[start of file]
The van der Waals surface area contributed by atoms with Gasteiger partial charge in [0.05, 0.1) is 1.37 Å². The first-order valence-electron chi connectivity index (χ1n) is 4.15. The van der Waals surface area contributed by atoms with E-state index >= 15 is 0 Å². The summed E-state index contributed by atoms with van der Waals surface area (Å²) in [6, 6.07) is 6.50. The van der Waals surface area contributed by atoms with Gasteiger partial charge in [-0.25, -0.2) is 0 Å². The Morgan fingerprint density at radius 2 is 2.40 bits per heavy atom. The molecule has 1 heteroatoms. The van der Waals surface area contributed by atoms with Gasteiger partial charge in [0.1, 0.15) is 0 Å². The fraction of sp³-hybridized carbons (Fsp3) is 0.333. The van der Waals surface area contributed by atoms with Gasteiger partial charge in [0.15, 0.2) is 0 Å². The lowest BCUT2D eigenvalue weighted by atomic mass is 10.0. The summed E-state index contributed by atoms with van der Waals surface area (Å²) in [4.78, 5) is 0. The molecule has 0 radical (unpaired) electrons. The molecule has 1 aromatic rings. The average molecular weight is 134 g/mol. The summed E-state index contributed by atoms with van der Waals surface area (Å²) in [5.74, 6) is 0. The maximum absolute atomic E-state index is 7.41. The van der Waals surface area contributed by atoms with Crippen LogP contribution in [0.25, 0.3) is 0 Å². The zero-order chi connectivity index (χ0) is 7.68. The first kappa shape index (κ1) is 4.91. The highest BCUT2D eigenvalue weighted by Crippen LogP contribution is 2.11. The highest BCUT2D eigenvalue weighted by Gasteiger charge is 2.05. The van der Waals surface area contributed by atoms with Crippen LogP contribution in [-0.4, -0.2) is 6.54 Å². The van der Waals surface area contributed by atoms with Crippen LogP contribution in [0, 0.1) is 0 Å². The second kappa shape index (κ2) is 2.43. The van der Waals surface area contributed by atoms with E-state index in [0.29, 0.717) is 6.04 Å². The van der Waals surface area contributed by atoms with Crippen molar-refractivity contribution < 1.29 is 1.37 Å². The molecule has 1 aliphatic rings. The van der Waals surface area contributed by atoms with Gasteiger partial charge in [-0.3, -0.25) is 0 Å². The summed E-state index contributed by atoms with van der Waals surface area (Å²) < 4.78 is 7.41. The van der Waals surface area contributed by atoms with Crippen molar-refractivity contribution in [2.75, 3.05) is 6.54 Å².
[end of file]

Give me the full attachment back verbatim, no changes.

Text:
The van der Waals surface area contributed by atoms with Gasteiger partial charge in [0.05, 0.1) is 1.37 Å². The first-order valence-electron chi connectivity index (χ1n) is 4.15. The van der Waals surface area contributed by atoms with E-state index >= 15 is 0 Å². The summed E-state index contributed by atoms with van der Waals surface area (Å²) in [6, 6.07) is 6.50. The van der Waals surface area contributed by atoms with Gasteiger partial charge in [-0.25, -0.2) is 0 Å². The Morgan fingerprint density at radius 2 is 2.40 bits per heavy atom. The molecule has 1 heteroatoms. The van der Waals surface area contributed by atoms with Gasteiger partial charge in [0.1, 0.15) is 0 Å². The fraction of sp³-hybridized carbons (Fsp3) is 0.333. The van der Waals surface area contributed by atoms with Gasteiger partial charge in [0.15, 0.2) is 0 Å². The lowest BCUT2D eigenvalue weighted by atomic mass is 10.0. The summed E-state index contributed by atoms with van der Waals surface area (Å²) in [4.78, 5) is 0. The molecule has 0 radical (unpaired) electrons. The molecule has 1 aromatic rings. The average molecular weight is 134 g/mol. The summed E-state index contributed by atoms with van der Waals surface area (Å²) in [5.74, 6) is 0. The maximum absolute atomic E-state index is 7.41. The van der Waals surface area contributed by atoms with Crippen LogP contribution in [0.25, 0.3) is 0 Å². The zero-order chi connectivity index (χ0) is 7.68. The first kappa shape index (κ1) is 4.91. The highest BCUT2D eigenvalue weighted by Crippen LogP contribution is 2.11. The highest BCUT2D eigenvalue weighted by Gasteiger charge is 2.05. The van der Waals surface area contributed by atoms with Crippen LogP contribution in [-0.4, -0.2) is 6.54 Å². The van der Waals surface area contributed by atoms with Crippen LogP contribution in [0, 0.1) is 0 Å². The second kappa shape index (κ2) is 2.43. The van der Waals surface area contributed by atoms with E-state index in [0.29, 0.717) is 6.04 Å². The van der Waals surface area contributed by atoms with Crippen molar-refractivity contribution < 1.29 is 1.37 Å². The molecule has 1 aliphatic rings. The van der Waals surface area contributed by atoms with Gasteiger partial charge in [-0.3, -0.25) is 0 Å². The summed E-state index contributed by atoms with van der Waals surface area (Å²) < 4.78 is 7.41. The van der Waals surface area contributed by atoms with Crippen molar-refractivity contribution in [2.75, 3.05) is 6.54 Å².